Travel Blog: Vietnam

Vietnam was by far the most exciting place I had ever been in. Admittedly it wasn’t comfortable 70% of the time, and I was miserable in some parts of it because it was not comfortable- okay, maybe more than some of the time (I’ve been taking a lot of luxuries like clean air and spacious transport systems for granted), but it was still extremely memorable and I wouldn’t have changed anything. I flew from Melbourne to Saigon (Ho Chi Minh City) which was an 8 hour flight on Vietnam Airlines. The plane was fine, but cramped because leg room was non-existent, probably catered for the native petite people haha. However, they did serve plenty of food. I was expecting only one meal (lunch), which they served within half an hour of take off, but then an hour before we were about to land, we were served food again, this time an “Afternoon snack” which was pretty much another lunch/dinner meal. Which I found really generous/absurd since we were landing just before dinner time Vietnamese time, but you know, Asians and their food..

My first thoughts when I stepped into Motherland  was “Oh my god, I’m going to die.” The traffic was insane.Picture 277

It’s overwhelming when you first experience it, but now I love it and miss it so much. There are some road laws apparently but I have yet to see them in motion. We took a taxi from the airport to our hotel and you are immediately pelted with the sounds horns blaring, the sights of cars and bikes swerving around each other (beeping as they do so), the smells of pollution fumes from the masses of motorcyclists, the horns beeping, the horns beeping and… the horns beeping. They drive with their hand above the horn permanently. They beep at everything. It’s not being rude like in NZ however, for them, it’s a means of letting whoever is in front of you that you’re going to overtake them, the people beside you that you’re changing lanes, the people at an intersection that you’re approaching, or telling the person in front of you to move out of your way. Yeah, it’s a lot of things to say in one beep so they generally beep a couple of times to be safe. Multiply that by a few hundred people on the roads and there you have it. Vietnam traffic. This is where asian drivers originated from, seriously. I was amazed there were no crashes or anything at the way they drove around each other and the fact that it was like our motorway at rush hour but 24/7 (as in the amount of people on the roads, but there wasn’t any slowing down, oh no). The city was constantly moving, everyone interacts with each other, selling street food and goods, but at times, you will see the locals just sitting on the streets and observing the daily activities. It makes NZ seem so slow and sluggish in comparison! I’m feeling nostalgic thinking about it as I type this up. Crossing the road takes a lot of guts too. It’s hard at first, but you just have to muster up the courage, close your eyes, walk straight ahead at a steady pace and ignore the 50 or so motorbikes zooming towards you with no signs of slowing down. They see your speed of walking and will swerve around you (probably getting in a few beeps as they do so). After the first few times, it becomes second nature!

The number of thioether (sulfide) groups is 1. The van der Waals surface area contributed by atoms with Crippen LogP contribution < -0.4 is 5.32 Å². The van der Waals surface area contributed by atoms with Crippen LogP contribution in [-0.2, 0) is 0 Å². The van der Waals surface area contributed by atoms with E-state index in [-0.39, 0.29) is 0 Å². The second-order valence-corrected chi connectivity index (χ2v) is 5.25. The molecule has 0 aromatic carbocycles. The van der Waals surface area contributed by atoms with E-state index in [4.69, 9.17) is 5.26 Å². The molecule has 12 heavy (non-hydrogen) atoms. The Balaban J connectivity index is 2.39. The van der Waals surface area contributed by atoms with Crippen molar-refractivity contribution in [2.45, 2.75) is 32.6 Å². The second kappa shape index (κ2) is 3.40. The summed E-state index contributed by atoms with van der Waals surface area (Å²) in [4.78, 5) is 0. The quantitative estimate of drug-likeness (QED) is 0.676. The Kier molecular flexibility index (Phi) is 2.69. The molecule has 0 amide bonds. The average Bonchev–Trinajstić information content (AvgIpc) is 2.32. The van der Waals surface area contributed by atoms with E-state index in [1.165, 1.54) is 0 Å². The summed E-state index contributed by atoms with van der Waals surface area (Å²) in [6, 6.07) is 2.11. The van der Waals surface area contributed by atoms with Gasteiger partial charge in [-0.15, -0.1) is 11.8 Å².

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The city never sleeps- once we had put our stuff in our hotel and freshened up a bit, we walked to the night markets at about 10pm and the party was just getting started. It’s completely safe to walk around at night, many of the people are street sellers and they pretty much work every hour that they’re awake so once again- a city that never sleeps.Picture 338-2

Another thing- everyone is so skinny. I’ve been told numerous times that I’m quite slim, but my goodness, the girls over there make me look fat. Seriously. No, they’re not the living-in-poverty-skinny, but the I’m-an-aspiring-model-skinny. Pretty much every girl there has the look down. They dress quite stylish too with heels and all but what I find amazing is how they don’t even have to try. In Vietnam, breakfast, lunch, and dinner is usually a bowl of noodles, maybe congee, or some kind of rice rolls. You know the size of the bowls that Pho comes in? Can you imagine eating a whole bowl for breakfast, lunch and dinner, not to mention the snacks in between? And still be stick thin despite sitting on your butt all day working in a nail salon or sitting on the streets selling goods? It’s unbelievable. Everyone is always eating and yet, they’re still very, very petite to the extremes. The heat would play a part in that but still.. Speaking of heat, it was around 35 degrees Celsius (and it was winter there, but summer and winter temperatures are pretty much the same for Saigon) and the girls would wear jeans and hoodies. Absolutely flabbergasting.